The outlook for new gun-control laws, always dim, has grown dimmer. That was pretty clear from the lack of any calls in Congress for new legislation following the recent school shootings in California.
This waning of political energy doesn't imply, however, that the need for more-effective laws, and law enforcement, has waned also.
One major theme, heard particularly among Republican office-holders, is stronger enforcement of existing gun laws. That's fine, and the first logical step is more resources for the Treasury's Bureau of Alcohol, Tobacco, and Firearms, which has the huge task of regulating more than 100,000 licensed gun dealers.
Also needed is some tightening of existing law. Take, for example, the country's best-known gun statute, the Brady law, which requires background checks for anyone buying a handgun in the United States.
The checks are meant to ferret out people with criminal backgrounds. They are estimated to have denied gun purchases to more than 600,000 felons and fugitives since the law was enacted in 1993. But the checks are easily thwarted by anyone with a false ID - something many criminals, presumably, have access to.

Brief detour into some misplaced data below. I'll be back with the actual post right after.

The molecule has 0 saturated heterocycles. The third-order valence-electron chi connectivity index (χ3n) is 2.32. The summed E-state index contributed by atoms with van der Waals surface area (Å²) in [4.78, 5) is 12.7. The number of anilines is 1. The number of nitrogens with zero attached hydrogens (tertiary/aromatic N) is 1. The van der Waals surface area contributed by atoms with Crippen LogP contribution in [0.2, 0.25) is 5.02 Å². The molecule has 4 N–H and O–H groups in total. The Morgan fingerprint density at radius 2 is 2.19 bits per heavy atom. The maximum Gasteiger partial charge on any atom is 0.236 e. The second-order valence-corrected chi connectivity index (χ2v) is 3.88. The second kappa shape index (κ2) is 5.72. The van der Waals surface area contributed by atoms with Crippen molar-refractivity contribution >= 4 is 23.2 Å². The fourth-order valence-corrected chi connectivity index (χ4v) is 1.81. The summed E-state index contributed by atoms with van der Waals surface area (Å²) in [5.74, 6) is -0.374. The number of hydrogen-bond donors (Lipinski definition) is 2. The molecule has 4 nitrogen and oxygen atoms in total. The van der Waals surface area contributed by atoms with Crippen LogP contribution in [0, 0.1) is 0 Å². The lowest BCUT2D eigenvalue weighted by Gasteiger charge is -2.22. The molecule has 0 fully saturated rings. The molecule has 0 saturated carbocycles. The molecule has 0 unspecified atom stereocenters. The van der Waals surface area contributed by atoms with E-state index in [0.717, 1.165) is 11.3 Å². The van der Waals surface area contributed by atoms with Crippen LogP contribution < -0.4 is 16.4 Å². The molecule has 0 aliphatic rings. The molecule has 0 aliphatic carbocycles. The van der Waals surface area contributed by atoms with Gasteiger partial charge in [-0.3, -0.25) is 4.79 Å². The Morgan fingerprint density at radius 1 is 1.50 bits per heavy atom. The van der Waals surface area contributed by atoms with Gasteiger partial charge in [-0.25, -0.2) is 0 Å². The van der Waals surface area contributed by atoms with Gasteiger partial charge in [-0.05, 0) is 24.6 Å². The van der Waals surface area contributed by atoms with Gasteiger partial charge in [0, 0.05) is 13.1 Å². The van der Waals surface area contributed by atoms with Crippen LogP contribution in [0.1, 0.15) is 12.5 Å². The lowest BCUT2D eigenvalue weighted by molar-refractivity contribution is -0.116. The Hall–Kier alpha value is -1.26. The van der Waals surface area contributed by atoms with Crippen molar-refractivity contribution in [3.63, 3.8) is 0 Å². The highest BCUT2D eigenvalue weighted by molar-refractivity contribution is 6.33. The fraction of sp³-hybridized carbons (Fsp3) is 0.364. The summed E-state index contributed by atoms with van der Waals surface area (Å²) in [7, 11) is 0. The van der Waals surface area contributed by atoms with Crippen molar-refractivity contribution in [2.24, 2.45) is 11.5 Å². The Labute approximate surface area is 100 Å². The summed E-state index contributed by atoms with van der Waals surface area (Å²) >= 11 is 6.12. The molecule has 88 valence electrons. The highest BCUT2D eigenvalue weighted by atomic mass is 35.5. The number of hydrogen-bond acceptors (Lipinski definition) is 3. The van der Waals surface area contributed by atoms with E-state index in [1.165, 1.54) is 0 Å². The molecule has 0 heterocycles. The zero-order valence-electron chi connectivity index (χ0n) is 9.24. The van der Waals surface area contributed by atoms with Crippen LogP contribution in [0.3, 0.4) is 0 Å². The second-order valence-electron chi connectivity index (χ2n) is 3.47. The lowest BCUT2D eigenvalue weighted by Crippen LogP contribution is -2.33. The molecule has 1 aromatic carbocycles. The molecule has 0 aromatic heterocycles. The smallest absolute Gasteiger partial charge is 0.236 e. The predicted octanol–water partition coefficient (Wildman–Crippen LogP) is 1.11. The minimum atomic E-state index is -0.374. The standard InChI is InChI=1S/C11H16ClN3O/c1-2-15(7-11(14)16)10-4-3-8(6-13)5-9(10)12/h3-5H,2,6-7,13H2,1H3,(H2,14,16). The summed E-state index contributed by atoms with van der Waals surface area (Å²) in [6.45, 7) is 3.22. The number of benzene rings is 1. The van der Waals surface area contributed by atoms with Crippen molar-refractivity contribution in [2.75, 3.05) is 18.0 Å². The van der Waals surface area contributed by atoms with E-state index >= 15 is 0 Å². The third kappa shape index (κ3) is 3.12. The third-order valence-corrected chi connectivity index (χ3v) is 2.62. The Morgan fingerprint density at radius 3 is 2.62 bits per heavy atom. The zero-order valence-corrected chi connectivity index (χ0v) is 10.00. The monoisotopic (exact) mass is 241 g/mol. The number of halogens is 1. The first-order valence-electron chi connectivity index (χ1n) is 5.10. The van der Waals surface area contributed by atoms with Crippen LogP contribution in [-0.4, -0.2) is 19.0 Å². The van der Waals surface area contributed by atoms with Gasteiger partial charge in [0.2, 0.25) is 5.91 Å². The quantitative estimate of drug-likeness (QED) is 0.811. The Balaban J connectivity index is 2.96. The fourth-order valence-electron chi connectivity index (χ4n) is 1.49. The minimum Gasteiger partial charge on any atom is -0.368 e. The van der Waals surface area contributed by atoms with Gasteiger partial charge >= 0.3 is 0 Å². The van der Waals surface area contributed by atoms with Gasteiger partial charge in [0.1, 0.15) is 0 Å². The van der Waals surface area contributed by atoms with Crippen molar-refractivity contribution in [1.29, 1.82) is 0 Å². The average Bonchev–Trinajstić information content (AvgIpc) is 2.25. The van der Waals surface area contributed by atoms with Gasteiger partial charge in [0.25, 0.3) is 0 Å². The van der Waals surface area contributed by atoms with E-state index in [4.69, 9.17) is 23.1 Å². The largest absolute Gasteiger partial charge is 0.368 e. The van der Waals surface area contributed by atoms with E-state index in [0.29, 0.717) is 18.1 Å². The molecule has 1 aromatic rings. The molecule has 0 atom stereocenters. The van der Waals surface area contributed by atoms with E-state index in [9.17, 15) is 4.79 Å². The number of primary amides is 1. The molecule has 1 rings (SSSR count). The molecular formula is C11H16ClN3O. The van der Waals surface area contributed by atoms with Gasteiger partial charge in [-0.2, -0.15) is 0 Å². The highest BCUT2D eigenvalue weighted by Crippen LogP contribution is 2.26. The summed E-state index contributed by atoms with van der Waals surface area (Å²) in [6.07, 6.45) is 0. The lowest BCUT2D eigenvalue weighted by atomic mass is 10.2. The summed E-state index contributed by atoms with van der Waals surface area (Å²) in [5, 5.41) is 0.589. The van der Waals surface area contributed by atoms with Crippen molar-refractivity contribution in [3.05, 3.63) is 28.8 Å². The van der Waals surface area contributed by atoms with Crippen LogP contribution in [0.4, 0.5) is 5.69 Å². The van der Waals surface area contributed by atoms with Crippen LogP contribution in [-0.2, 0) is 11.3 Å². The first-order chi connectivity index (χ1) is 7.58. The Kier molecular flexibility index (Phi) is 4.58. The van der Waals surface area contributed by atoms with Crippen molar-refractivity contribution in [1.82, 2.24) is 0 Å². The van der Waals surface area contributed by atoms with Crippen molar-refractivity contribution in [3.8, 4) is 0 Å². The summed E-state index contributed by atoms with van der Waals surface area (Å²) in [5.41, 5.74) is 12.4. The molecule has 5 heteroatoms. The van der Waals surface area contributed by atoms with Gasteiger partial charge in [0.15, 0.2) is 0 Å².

Investigators for the General Accounting Office, the investigative arm of Congress, found out just how easy it is to evade the law. They concocted false identification using off-the-shelf software, and visited gun dealers in five states. They had no trouble buying weapons in any of them.
That's because the Brady system is simply a negative check. If a buyer doesn't trigger a negative response from federal or state databases, the sale is approved. False IDs slip right through. And that's a considerable loophole.
Some determined gun-control advocates in Congress will use the GAO report to push for legislation to close that loophole by expanding the scope of Brady checks. What could be more reasonable? Let's hope their colleagues listen and take action.
(c) Copyright 2001. The Christian Science Monitor